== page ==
Amazon.com founder Jeff Bezos was the company's first investor. Rodney Brooks, founder of Heartland and previously a co-founder of iRobot, left a tenured faculty position at MIT to dedicate more time to the company. The team includes a CEO with experience at Dell, and other employees from Bose, NASA, 3M, and Dean Kamen's DEKA Research.
And the company has a big vision: "Robots will change the way we work," Heartland's web site proclaims. "They will have intelligence and awareness. They will be teachable, safe and affordable. They will make us productive in ways we never imagined."
Brooks has apparently told people that Heartland is working on the robotics industry's version of the iPhone — an affordable-enough device (their target price is about $5000) that will be intuitive to use, and that will spawn a community of app developers who write software for it. It'll be designed to perform a variety of packaging or light manufacturing tasks, sources have told me. The robot may also be capable of being "trained" to perform a certain repetitive task just by moving its arm and gripper. Heartland's product, according to those who've seen it demoed, could potentially put robots in lots of small and medium-sized business. (Here's my 2010 background report on what the company is up to.)
Now, it looks like Heartland is laying the groundwork for a launch, perhaps at the 2013 Automate trade show in Chicago, put on by the Association for Advancing Automation. Heartland CEO Scott Eckert (pictured at right) confirmed that the company will be an exhibitor at the show, but wouldn't say much else.
That makes it seem like the company could have something to announce fairly soon — perhaps even before next January.
Frank Tobe of The Robot Report shared an exhibitor map (below) of the upcoming Automate trade show. He also noted that "Meka Robotics, Willow Garage and SRI announced a new startup competitor to Heartland, Redwood Robotics. Their new website says that Redwood will be offering a new generation of robot arms which are simple to program, inexpensive, and safe to operate alongside people. Those three partners bring a lot of robotic talent to the table. 2013 is going to be a fascinating year for robotics." (Here's a recent Xconomy piece on Redwood.)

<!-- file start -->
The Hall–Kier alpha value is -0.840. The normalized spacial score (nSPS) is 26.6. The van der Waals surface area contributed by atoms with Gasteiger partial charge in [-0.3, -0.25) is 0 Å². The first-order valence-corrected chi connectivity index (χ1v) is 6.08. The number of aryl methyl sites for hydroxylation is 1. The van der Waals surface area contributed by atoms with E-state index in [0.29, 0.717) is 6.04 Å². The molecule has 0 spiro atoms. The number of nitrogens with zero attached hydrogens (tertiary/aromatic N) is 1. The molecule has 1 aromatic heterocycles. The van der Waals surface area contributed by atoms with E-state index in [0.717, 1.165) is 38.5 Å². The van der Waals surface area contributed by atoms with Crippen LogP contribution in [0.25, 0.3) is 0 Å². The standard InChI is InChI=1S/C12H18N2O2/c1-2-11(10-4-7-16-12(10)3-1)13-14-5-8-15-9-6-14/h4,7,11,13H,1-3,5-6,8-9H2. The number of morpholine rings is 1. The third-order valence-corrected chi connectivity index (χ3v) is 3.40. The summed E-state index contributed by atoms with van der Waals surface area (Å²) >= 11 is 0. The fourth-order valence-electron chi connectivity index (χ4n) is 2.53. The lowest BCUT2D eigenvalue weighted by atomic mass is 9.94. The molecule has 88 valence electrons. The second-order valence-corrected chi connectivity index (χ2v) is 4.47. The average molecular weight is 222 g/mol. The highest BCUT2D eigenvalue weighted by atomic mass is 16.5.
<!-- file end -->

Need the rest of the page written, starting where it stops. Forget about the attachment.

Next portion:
And here's a video of Brooks talking about the future of manufacturing 'bots, shot in 2009 at Maker Faire:
About Scott Kirsner
Scott Kirsner was part of the team that launched Boston.com in 1995, and has been writing a column for the Globe since 2000. His work has also appeared in Wired, Fast Company, The New York Times, BusinessWeek, Newsweek, and Variety. Scott is also the author of the books "Fans, Friends & Followers" and "Inventing the Movies," was the editor of "The Convergence Guide: Life Sciences in New England," and was a contributor to "The Good City: Writers Explore 21st Century Boston." Scott also helps organize several local events on entrepreneurship, including the Nantucket Conference and Future Forward. Here's some background on how Scott decides what to cover, and how to pitch him a story idea.
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